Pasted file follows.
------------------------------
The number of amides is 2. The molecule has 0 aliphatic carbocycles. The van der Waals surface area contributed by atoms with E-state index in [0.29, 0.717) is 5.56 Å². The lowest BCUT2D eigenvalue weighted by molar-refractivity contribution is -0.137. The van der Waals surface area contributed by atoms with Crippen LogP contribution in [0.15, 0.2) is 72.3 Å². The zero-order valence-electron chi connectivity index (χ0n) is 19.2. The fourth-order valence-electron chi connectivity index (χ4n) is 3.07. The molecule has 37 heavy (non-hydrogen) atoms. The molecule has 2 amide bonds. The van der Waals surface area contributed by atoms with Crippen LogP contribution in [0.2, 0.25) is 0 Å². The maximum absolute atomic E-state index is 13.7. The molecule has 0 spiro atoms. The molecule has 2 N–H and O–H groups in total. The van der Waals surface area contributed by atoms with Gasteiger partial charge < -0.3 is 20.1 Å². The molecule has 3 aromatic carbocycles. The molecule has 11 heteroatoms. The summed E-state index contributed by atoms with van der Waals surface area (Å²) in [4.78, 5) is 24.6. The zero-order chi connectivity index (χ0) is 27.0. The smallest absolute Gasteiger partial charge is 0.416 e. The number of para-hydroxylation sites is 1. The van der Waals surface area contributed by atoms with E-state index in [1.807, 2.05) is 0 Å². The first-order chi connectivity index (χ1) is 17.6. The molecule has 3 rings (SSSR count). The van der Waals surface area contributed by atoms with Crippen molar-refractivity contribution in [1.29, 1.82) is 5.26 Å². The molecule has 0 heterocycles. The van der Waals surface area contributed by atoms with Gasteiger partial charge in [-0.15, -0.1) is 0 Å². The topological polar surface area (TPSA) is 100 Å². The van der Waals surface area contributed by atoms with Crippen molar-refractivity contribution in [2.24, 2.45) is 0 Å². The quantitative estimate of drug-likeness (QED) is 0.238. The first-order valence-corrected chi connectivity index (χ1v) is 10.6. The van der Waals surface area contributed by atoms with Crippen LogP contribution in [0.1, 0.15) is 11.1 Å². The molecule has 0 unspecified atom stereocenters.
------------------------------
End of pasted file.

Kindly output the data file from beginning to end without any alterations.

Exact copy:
The number of amides is 2. The molecule has 0 aliphatic carbocycles. The van der Waals surface area contributed by atoms with E-state index in [0.29, 0.717) is 5.56 Å². The lowest BCUT2D eigenvalue weighted by molar-refractivity contribution is -0.137. The van der Waals surface area contributed by atoms with Crippen LogP contribution in [0.15, 0.2) is 72.3 Å². The zero-order valence-electron chi connectivity index (χ0n) is 19.2. The fourth-order valence-electron chi connectivity index (χ4n) is 3.07. The molecule has 37 heavy (non-hydrogen) atoms. The molecule has 2 amide bonds. The van der Waals surface area contributed by atoms with Crippen LogP contribution in [0.2, 0.25) is 0 Å². The maximum absolute atomic E-state index is 13.7. The molecule has 0 spiro atoms. The molecule has 2 N–H and O–H groups in total. The van der Waals surface area contributed by atoms with Gasteiger partial charge < -0.3 is 20.1 Å². The molecule has 3 aromatic carbocycles. The molecule has 11 heteroatoms. The summed E-state index contributed by atoms with van der Waals surface area (Å²) in [4.78, 5) is 24.6. The zero-order chi connectivity index (χ0) is 27.0. The smallest absolute Gasteiger partial charge is 0.416 e. The number of para-hydroxylation sites is 1. The van der Waals surface area contributed by atoms with E-state index in [1.807, 2.05) is 0 Å². The first-order chi connectivity index (χ1) is 17.6. The molecule has 3 rings (SSSR count). The van der Waals surface area contributed by atoms with Crippen molar-refractivity contribution in [1.29, 1.82) is 5.26 Å². The molecule has 0 heterocycles. The van der Waals surface area contributed by atoms with Gasteiger partial charge in [-0.15, -0.1) is 0 Å². The topological polar surface area (TPSA) is 100 Å². The van der Waals surface area contributed by atoms with Crippen molar-refractivity contribution in [2.24, 2.45) is 0 Å². The quantitative estimate of drug-likeness (QED) is 0.238. The first-order valence-corrected chi connectivity index (χ1v) is 10.6. The van der Waals surface area contributed by atoms with Crippen LogP contribution in [0.1, 0.15) is 11.1 Å². The molecule has 0 unspecified atom stereocenters.